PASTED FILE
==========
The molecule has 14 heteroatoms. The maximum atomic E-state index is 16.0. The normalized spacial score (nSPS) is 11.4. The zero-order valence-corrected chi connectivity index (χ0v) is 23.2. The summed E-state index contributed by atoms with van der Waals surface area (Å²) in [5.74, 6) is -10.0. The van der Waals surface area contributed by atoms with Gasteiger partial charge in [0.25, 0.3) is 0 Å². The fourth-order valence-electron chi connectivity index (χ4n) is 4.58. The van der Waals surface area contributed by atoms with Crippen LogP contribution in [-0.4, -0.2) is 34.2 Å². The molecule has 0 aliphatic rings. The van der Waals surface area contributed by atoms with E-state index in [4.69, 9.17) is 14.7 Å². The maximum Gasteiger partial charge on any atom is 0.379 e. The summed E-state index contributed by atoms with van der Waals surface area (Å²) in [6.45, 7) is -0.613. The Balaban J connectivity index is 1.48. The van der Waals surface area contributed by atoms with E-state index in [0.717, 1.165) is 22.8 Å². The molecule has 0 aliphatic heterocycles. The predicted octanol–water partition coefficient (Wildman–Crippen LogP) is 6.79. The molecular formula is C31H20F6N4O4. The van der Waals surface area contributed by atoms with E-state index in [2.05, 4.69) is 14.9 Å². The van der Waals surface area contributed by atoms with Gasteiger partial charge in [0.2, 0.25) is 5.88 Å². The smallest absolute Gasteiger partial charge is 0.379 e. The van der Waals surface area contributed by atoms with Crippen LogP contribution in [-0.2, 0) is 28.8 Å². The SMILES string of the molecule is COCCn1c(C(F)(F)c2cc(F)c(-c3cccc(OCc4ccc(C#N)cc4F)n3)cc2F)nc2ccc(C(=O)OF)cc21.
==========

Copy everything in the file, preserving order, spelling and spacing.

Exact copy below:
The molecule has 14 heteroatoms. The maximum atomic E-state index is 16.0. The normalized spacial score (nSPS) is 11.4. The zero-order valence-corrected chi connectivity index (χ0v) is 23.2. The summed E-state index contributed by atoms with van der Waals surface area (Å²) in [5.74, 6) is -10.0. The van der Waals surface area contributed by atoms with Gasteiger partial charge in [0.25, 0.3) is 0 Å². The fourth-order valence-electron chi connectivity index (χ4n) is 4.58. The van der Waals surface area contributed by atoms with Crippen LogP contribution in [-0.4, -0.2) is 34.2 Å². The molecule has 0 aliphatic rings. The van der Waals surface area contributed by atoms with E-state index in [4.69, 9.17) is 14.7 Å². The maximum Gasteiger partial charge on any atom is 0.379 e. The summed E-state index contributed by atoms with van der Waals surface area (Å²) in [6.45, 7) is -0.613. The Balaban J connectivity index is 1.48. The van der Waals surface area contributed by atoms with E-state index in [0.717, 1.165) is 22.8 Å². The molecule has 0 aliphatic heterocycles. The predicted octanol–water partition coefficient (Wildman–Crippen LogP) is 6.79. The molecular formula is C31H20F6N4O4. The van der Waals surface area contributed by atoms with E-state index in [2.05, 4.69) is 14.9 Å². The van der Waals surface area contributed by atoms with Gasteiger partial charge in [0.2, 0.25) is 5.88 Å². The smallest absolute Gasteiger partial charge is 0.379 e. The van der Waals surface area contributed by atoms with Crippen LogP contribution in [-0.2, 0) is 28.8 Å². The SMILES string of the molecule is COCCn1c(C(F)(F)c2cc(F)c(-c3cccc(OCc4ccc(C#N)cc4F)n3)cc2F)nc2ccc(C(=O)OF)cc21.